The private life of the man who’s arguably America’s best playwright provides the plot for Balagula Theater’s latest production. Here with a preview of “EGO: The Passions of Eugene Gladstone O’Neill,” as well as this weekend’s other events, is Rich Copley, who covers culture for the Lexington Herald Leader. Rich spoke with reporter Charles Compton.
River by Lenka Novakova, foreground, is one of two video installations in Morlan Gallery's exhibit Waves and Currents. The other is Dark Swell by Georgie Friedman, background.
Credit Morlan Gallery, Transylvania University.
Electronic media have created a whole new canvas for Kentucky artists. Some of their video work goes on display this weekend at Transylvania University's Morlan Gallery. Rich Copley, who covers culture for the Lexington Herald Leader, discusses this weekend's events with WEKU's Charles Compton.
Lexington’s Mary Todd Lincoln House is reporting its highest attendance figures to date. 11,212 people visited the museum in the last fiscal year, higher than any time since they started keeping records in 1982. Director Gwen Thompson says a variety of factors led to this increase.
Come this weekend in Danville, hungry eyes will seek out smoky barbecue pits. The third annual Kentucky State Barbeque Festival is expected to attract an estimated 50-thousand visitors. Festival organizer Brad Simmons believes slow cooked barbeque is just what many Kentuckians need.
Lakshmi Sriraman, a Lexington based Bharatanatyam performer, teacher and choreographer, rehearsed for a performance Saturday at Singletary Center for the Arts.
Credit Rich Copley / Lexington Herald-Leader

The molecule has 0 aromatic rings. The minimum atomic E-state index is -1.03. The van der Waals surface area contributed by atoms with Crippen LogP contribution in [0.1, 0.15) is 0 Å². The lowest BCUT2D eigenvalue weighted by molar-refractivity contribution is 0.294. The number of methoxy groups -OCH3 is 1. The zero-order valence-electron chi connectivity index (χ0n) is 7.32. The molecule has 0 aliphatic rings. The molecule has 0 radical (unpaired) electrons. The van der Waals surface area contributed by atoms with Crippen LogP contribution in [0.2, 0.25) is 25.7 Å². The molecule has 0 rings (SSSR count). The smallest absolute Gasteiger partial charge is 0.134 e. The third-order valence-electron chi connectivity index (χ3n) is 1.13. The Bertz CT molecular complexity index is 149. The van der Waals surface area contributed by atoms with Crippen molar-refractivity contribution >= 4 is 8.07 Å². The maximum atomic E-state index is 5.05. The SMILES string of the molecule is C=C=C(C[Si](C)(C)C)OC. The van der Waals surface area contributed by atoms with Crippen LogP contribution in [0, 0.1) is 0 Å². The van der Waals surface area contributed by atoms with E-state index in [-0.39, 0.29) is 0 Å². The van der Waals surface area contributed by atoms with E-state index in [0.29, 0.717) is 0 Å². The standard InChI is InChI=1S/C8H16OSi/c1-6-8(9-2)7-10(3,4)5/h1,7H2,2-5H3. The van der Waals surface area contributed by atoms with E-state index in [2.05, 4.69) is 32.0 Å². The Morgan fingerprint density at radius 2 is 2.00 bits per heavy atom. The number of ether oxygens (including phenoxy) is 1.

Rich Copley of the Lexington Herald Leader discusses weekend events with WEKU's Charles Compton.
A theater project designed to expand the minds of its performers is staged this weekend in Lexington. Called “The Girl Project,” organizers hope to help young women cope with societal pressures. With more on this weekend’s events is Rich Copley of the Lexington Herald Leader. Rich spoke with WEKU’s Charles Compton.
For the past year, 18 young women have been on a voyage of self discovery. As part of “The Girl Project,” participants have explored their feelings, their self-image and their attitudes to other people. The exercise is part of an effort to empower teenage girls. The resulting theater production is staged this weekend in Lexington
Lord Windermere (Scott Hiner) tries to persuade Lady Windermere (Liz Maines) that there has been a misunderstanding. Bluegrass Opera presents Lorne Dechtenberg’s "Lady Windermere’s Fan," based on the play by Oscar Wilde, Aug. 23 and 24 at the Lexington Opera House, 401 West Short Street in Lexington, Kentucky.
Credit Rich Copley / Lexington Herald Leader
The Lexington Herald Leader's Rich Copley discussing weekend events with WEKU Reporter Charles Compton.
This empty stage inside the Fasig Tipton Pavilion will be filled with the music of Composer-in-Residence Raymond Lustig on Saturday evening. It's the final weekend of the Chamber Music Festival of Lexington.
Credit Charles Compton / WEKU News
Composer Raymond Lustig speaking with WEKU Reporter Charles Compton.
Knowing who will perform a piece of music is a great advantage for composers…they can create a sound well-suited to a performer’s skills. It’s an advantage enjoyed by Raymond Lustig, the composer-in-residence for this week’s Chamber Music Festival of Lexington. In creating a piece specifically for the festival, Lustig collaborated with the vocalist who will sing it. Composer-in-Residence Raymond Lustig. The world premiere of the music he created specifically for the Chamber Music Festival of Lexington is Saturday evening at the Fasig-Tipton Pavillion.
Music and artworks for the masses are available this weekend in Lexington. One of the region’s biggest arts fairs takes place at a downtown park. And Keeneland shares the classical music repertoire of maestro Bugs Bunny. Here with a preview is Rich Copley, who covers culture for the Lexington Herald Leader. Rich spoke with reporter Charles Compton.